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Permaculture zones, urban design and the socialist left

by Dave Riley

Brisbane Socialists Alliance hosted an interesting discussion here(at the Northey Street City Farm) on How can we make Brisbane a permaculture city?The exchange was part of the SA's Brisbane City Council election campaign where it calls for Brisbane to become the country's first urban permaculture capital.I have written here before on this topic but with the Roberto Perez tour pending and the upcoming GLW Social Change/Climate Change conference it is well worth returning to it.

I don't want to promote permaculture as an environmental fix it as though that's all we humans need to do.

There's also a penchant to make permaculture exclusive as though it can only be really owned and practised by those who have done officially recognised courses in permaculture.

I think that's fine -- inasmuch as we need the skills to share.But the overriding question isn't in the detail of ecology and biology but in the politics: if permaculture is such a useful means to locate human food production in any number of environments, how are we going to do that on the massive scale required?

While Permaculture here in Australia has adopted some political concepts imported from libertarianism and based on an aggressive localism, the remarkable example of Cuba's experience with permaculture cries out for replication.
Cuba has in the past 18 years transformed their food production using bio-dynamic farming and permaculture. Havana produces up to 50% of its food requirements from within the city limits, all of it is organic and produced by people in their homes, gardens and in municipal spaces. Read more about how and why the Cubans made this happen at The Power of Community
The documentary exploring this transformation, The Power of Community has almost reached cult status.

So the question isn't so much how to make "a" permaculture garden but how do you replicate the transformation that occurred throughout Cuba (110,861 km² and 11,394,043 people) and apply that to Australian conditions?

That's a political rather than a biological question. Nonetheless, what permaculture offers us politically is a template to organise towards.

And we know it's kosher and works because it worked so well in Cuba.

Cuba allows us to review permaculture as a practice on a scale that is unmatched anywhere else in the world.There's this living laboratory and environmental transformation we can explore and consider as being relevant to what we strive for here as we try to remake our urban and rural environments.

So the question of how we make Brisbane or Melbourne or Wollongong or Blacktown... centres for everyday permaculture practice is very relevant to the sort of political agenda we need to address.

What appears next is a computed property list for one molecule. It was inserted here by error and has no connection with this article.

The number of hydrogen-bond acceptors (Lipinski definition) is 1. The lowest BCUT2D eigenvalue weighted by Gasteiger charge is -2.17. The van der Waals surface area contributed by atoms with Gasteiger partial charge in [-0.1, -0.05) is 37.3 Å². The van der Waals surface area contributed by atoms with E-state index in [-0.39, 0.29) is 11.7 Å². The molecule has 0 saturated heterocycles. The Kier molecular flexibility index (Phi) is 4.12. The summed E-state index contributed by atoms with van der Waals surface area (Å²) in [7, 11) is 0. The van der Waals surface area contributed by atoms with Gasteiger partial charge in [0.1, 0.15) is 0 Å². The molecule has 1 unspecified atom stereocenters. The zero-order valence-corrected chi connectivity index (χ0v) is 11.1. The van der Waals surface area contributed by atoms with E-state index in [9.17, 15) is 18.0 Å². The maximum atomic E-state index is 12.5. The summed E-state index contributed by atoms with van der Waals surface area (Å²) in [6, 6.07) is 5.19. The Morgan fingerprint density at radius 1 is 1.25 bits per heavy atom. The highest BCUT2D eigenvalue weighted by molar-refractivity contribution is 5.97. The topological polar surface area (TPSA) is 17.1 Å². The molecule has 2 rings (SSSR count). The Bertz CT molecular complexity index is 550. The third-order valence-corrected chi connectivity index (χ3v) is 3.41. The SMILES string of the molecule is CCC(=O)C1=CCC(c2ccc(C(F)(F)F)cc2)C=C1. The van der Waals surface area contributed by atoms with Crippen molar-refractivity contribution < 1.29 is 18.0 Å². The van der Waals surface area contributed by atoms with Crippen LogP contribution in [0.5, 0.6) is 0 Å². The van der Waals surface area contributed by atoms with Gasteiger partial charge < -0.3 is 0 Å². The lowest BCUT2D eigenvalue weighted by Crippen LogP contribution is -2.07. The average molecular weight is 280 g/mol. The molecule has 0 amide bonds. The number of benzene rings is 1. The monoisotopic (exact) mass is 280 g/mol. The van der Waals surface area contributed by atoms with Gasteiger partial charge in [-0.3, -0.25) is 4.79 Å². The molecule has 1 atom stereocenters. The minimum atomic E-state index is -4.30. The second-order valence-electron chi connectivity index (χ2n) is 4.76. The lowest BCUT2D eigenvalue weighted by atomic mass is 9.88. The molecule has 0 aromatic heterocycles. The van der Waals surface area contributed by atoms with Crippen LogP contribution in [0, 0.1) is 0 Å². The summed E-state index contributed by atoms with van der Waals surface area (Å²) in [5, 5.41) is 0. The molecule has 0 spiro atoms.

I think that's an important adjustment we need to make rather than relying on some broad generic concepts or falling victim to an all too easy utopianism.

Unfortunately permaculture in Australia tends to be held hostage to individual solutions. Of course individual solutions play a part as millions of "individual solutions" come together in social change. Our challenge is to facilitate that -- campaign for ways and means that will free up our suburbs and farming land for considered zonal adjustment. And we need to do that collectively by, as the film suggests, empowering community.

In standard permaculture design templates, "zones" are engineered relative to 'a farm house' or a single residence:
  • ZONE 0 — The house, or home centre. Here permaculture principles would be applied in terms of aiming to reduce energy and water needs, harnessing natural resources such as sunlight, and generally creating a harmonious, sustainable environment in which to live, work and relax
  • ZONE 1 — Is the zone nearest to the house, the location for those elements in the system that require frequent attention, or that need to be visited often, e.g., salad crops, herb plants, soft fruit like strawberries or raspberries, greenhouse and cold frames, propagation area, worm compost bin for kitchen waste, etc.
  • ZONE 2 — This area is used for siting perennial plants that require less frequent maintenance, such as occasional weed control (preferably through natural methods such as spot-mulching) or pruning, including currant bushes and orchards. This would also be a good place for beehives, larger scale compost bins, etc.
  • ZONE 3 — Is the area where maincrops are grown, both for domestic use and for trade purposes. After establishment, care and maintenance required are fairly minimal provided mulches, etc. are used, e.g., watering or weed control once a week or so.